A full understanding of how animal groups coordinate movement will require data, not just on where animals are, but on the sensory information they are taking in and the behaviours that they are engaging in. Recent laboratory studies of animal groups have begun to incorporate sensory information, such as the visual field of each individual in a school of fish [ 9 , 35 , 83 ], to build more predictive and biologically motivated models of collective motion [ 84 ].

    Onboard inertial sensors such as accelerometers, magnetometers and gyroscopes provide an opportunity to obtain detailed behavioural information for animal groups in the wild, even when they cannot be directly observed by humans, and may also provide the means for tracking body orientation and gaze direction of animals within moving groups. Both accelerometers and magnetometers are commonly used in bio-logging tags since they are compact, cheap and power efficient [ 85 , 86 ].

    Gyroscopes have some advantages when measuring energetics and body posture, but have seen only limited use in bio-logging tags owing to their higher power consumption, drift and complex data processing [ 87 ]. Tri-axial accelerometers measure both static acceleration caused by the gravitational field of the Earth and dynamic acceleration caused by acceleration of the animal and thereby the sensor itself along three dimensions.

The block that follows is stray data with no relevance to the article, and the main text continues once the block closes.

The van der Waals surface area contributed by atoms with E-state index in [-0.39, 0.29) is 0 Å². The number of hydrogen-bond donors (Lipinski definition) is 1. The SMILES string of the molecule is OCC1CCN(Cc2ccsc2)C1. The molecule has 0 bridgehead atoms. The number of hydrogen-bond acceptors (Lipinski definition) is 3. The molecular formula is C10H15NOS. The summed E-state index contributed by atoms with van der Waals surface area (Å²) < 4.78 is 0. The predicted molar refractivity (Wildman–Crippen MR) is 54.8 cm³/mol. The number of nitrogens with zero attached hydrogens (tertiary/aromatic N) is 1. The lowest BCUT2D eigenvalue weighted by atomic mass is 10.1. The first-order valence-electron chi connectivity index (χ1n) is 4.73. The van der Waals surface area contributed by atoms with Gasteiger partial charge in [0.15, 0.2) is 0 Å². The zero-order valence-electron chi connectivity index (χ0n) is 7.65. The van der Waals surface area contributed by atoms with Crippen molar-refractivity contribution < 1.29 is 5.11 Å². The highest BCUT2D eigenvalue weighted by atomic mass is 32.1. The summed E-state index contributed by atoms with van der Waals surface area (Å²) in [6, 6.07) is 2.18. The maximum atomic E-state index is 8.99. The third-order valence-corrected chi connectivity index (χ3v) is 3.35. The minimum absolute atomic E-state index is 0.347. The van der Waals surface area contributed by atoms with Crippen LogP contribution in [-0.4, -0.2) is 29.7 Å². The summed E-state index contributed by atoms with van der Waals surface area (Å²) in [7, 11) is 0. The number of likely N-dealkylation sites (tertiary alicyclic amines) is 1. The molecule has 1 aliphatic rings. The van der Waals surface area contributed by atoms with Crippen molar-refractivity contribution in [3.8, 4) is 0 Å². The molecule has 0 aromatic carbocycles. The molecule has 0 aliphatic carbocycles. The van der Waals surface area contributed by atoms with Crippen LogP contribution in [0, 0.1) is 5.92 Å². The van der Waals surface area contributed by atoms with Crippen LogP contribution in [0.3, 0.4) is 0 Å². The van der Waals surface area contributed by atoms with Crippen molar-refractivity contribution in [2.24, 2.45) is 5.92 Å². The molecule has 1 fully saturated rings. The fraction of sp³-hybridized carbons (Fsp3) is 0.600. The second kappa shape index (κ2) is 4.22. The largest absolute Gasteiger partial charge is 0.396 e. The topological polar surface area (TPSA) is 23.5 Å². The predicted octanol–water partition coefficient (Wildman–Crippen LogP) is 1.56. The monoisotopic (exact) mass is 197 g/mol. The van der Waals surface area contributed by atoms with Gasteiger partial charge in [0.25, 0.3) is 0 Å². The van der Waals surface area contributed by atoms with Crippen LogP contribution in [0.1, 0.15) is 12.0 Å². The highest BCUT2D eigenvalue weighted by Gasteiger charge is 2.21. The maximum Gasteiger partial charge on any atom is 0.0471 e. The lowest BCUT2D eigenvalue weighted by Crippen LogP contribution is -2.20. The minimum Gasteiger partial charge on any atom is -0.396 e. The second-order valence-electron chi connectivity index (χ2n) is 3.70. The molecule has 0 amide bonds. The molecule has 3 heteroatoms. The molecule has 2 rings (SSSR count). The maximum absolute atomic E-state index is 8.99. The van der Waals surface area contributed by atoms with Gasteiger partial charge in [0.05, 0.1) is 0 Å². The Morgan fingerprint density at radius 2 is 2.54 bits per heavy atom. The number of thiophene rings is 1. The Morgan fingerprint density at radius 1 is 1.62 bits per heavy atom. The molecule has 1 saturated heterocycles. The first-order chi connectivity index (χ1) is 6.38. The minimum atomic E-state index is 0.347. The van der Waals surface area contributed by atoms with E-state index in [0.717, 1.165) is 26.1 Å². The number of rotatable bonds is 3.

Depending on sensor placement, dynamic acceleration can be related to the movement of the animal itself, and various proxies for energy expenditure or activity level using tri-axial accelerometers have been developed as a result ODBA [ 88 ]; veDBA [ 89 ]; MSA [ 90 ]. Accelerometers may also be used to estimate body orientation, often quantified as the pitch, roll and heading of an animal.

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    To measure all three axes of body orientation, an accelerometer and magnetometer are needed, and magnetic heading must be corrected for the magnetic inclination and declination at the study site. Magnetometers are seldom used by themselves because they cannot fully specify the orientation of the tag owing to rotational ambiguity around the magnetic field vector. However, with triaxial accelerometers and magnetometers, time series of body orientation can be used to quantify the gait of an animal over time [ 91 ].